"'What in the world keeps this thing up in the air?' croaked Grandma Josephine.
'Skyhooks', said Mr. Wonka.
'You amaze me', said Grandma Josephine.
'Dear lady', said Mr. Wonka, 'you are new to the scene. When you have been with us a little longer, nothing will amaze you.'
'These skyhooks', said Grandma Josephine. 'I assume one end is hooked into this contraption we're riding in. Right?'
'Right', said Mr. Wonka.
'What's the other end hooked into?' said Grandma Josephine.
'Every day', said Mr. Wonka, 'I get deafer and deafer. Remind me, please, to call up my ear doctor the moment we get back.'
'Charlie', said Grandma Josephine. 'I don't think I trust this gentleman very much.'
'Nor do I', said Grandma Georgina. 'He footles around.'"
Well, I am finally back from my month-long moving/starting school-related absence. I am all moved in (thanks to Julia & Nathan), and I have survived my first two weeks at college. Sadly, the more time I spend struggling through Statistics homework, the more I wonder how smart it was to decide to go back for that second degree....
Over the course of my move, I realized just how many books I own... actually, it turned out there were a few books I didn't realize that I still had. Kind of embarrassing, really. So I went looking for some kind of system that would allow me to keep track of what books I still own, and which ones have been carted off to the used bookstore. Enter Delicious Library.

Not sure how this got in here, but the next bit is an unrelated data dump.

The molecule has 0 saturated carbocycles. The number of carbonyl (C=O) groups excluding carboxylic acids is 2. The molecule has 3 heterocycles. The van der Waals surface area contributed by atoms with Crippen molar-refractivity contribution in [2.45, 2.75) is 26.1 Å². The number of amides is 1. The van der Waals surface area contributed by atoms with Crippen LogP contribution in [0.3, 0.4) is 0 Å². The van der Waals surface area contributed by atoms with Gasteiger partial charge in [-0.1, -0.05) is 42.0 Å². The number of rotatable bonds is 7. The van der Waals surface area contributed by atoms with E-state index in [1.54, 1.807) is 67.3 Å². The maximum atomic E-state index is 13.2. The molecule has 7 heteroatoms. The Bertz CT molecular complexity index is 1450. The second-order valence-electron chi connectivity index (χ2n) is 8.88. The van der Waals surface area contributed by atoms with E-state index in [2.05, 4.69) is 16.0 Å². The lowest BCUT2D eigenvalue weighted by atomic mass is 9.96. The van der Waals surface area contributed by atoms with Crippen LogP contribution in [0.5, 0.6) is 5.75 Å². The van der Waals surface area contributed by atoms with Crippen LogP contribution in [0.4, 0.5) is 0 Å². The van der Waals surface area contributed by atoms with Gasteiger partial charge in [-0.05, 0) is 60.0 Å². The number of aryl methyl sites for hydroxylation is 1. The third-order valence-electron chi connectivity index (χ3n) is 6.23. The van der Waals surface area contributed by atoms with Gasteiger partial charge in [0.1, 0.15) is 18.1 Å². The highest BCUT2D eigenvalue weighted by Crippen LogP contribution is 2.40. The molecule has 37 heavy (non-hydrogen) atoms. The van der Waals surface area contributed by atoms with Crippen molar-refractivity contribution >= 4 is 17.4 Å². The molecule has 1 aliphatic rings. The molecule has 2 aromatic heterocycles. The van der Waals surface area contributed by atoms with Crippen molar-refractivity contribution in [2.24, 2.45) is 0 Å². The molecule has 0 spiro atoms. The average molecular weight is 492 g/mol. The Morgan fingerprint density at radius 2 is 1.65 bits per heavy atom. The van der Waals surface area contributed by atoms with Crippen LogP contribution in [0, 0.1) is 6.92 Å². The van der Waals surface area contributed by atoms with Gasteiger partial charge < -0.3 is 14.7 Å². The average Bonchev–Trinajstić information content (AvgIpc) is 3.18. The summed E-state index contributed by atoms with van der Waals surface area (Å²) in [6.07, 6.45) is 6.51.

This program allows you to use your webcam to scan the barcode of your favorite books, movies, music & games. It then uses that number to pull information from Amazon.com. You end up with all the information that you would have pulled up if you had searched for the title on the web, from the release date to a brief description--even a tab with similar titles you might like.
Additionally, there's a tab that allows you to enter all your information on the book. You can give it your own review, or rating, mark if you have read it, if it is a signed copy and even put in where the book is located in your home. Plus, it links with your address book, so as you lend items you can keep track of who has them.
This application is only for Mac users, but if you've got a Mac and you love to organize, then it might be a great product for you!